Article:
Friday, October 15, 2010

JERC's jurisdiction to entertain tariff determination plea upheld

The Madras High Court has upheld the jurisdiction of the Joint Electricity Regulatory Commission (JERC) for the State of Goa and the Union Territories, Gurgaon, to entertain an application for determination of tariff.

Justice K. Venkataraman
passed the order on petitions, which sought to declare that as the JERC's composition was not in accordance with the Electricity Act, it had no jurisdiction to entertain an application for tariff determination. The petitioners challenged the Commission's action in entertaining and proceeding further in respect of a petition filed by the territorial Electricity Department on October 5 last year for “Aggregate Revenue Requirement and Determination and Revision of Tariff for retail sale of power to various categories of consumers in the Union Territory of Puducherry for 2009-10.”

Another prayer was to direct the Commission to exercise its powers only upon appointment of all the Members in terms of the Electricity Act and entertain application only after duly framing appropriate regulations. The petitioners, AKS Alloys Pvt. Ltd and 31 others, are High Tension (HT) consumers of Puducherry. The Electricity Department had filed its revision petition before the Commission stating that it proposed a 50 per cent hike in demand charges and around 35 per cent increase in energy charges for HT consumers.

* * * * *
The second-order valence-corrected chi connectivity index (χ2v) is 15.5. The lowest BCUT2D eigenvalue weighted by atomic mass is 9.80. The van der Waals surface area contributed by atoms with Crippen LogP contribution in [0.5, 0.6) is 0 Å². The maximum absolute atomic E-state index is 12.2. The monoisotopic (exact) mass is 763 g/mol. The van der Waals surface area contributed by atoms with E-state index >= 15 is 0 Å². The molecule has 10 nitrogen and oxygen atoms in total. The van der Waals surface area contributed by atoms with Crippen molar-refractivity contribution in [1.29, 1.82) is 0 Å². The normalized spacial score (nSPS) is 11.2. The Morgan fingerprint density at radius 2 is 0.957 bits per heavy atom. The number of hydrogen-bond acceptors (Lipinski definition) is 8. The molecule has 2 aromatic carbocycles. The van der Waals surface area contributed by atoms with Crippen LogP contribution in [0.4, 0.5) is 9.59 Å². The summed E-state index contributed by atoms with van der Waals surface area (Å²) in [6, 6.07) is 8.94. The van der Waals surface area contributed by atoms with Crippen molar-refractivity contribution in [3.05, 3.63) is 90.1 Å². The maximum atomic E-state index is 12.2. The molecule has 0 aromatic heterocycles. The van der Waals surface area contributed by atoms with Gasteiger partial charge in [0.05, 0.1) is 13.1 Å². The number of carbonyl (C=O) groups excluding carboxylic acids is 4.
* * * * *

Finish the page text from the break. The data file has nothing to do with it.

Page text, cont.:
The petitioners said the Commission was not duly constituted. Therefore, the department's petition was not maintainable. The JERC was not empowered to hear and pass orders. Dismissing the petitions, Mr. Justice Venkataraman said a conjoint reading of clause (1) and clause (5) of Section 83 of the Electricity Act would make it clear that a Joint Commission may be constituted by an agreement as envisaged under clause (1) and by authorisation of all the participating States as envisaged under clause (5). When the Commission was constituted by authorisation, the question of constituting the body consisting of one member from each of the participating States and Union Territories did not arise. The Centre, if so authorised by all participating States, may constitute a Commission consisting of members of its choice and could decide the number of members.

The Union Ministry of Home Affairs had deliberated the matter at length about the participation of the Puducherry government and finally the territorial government accepted the constitution of the Commission. Since the petitioners were aware that the Centre exercised its rights vested under clause (5) of Section 83 in constituting the Commission, they could not now say that such a constitution was bad without a member from the Union Territory.

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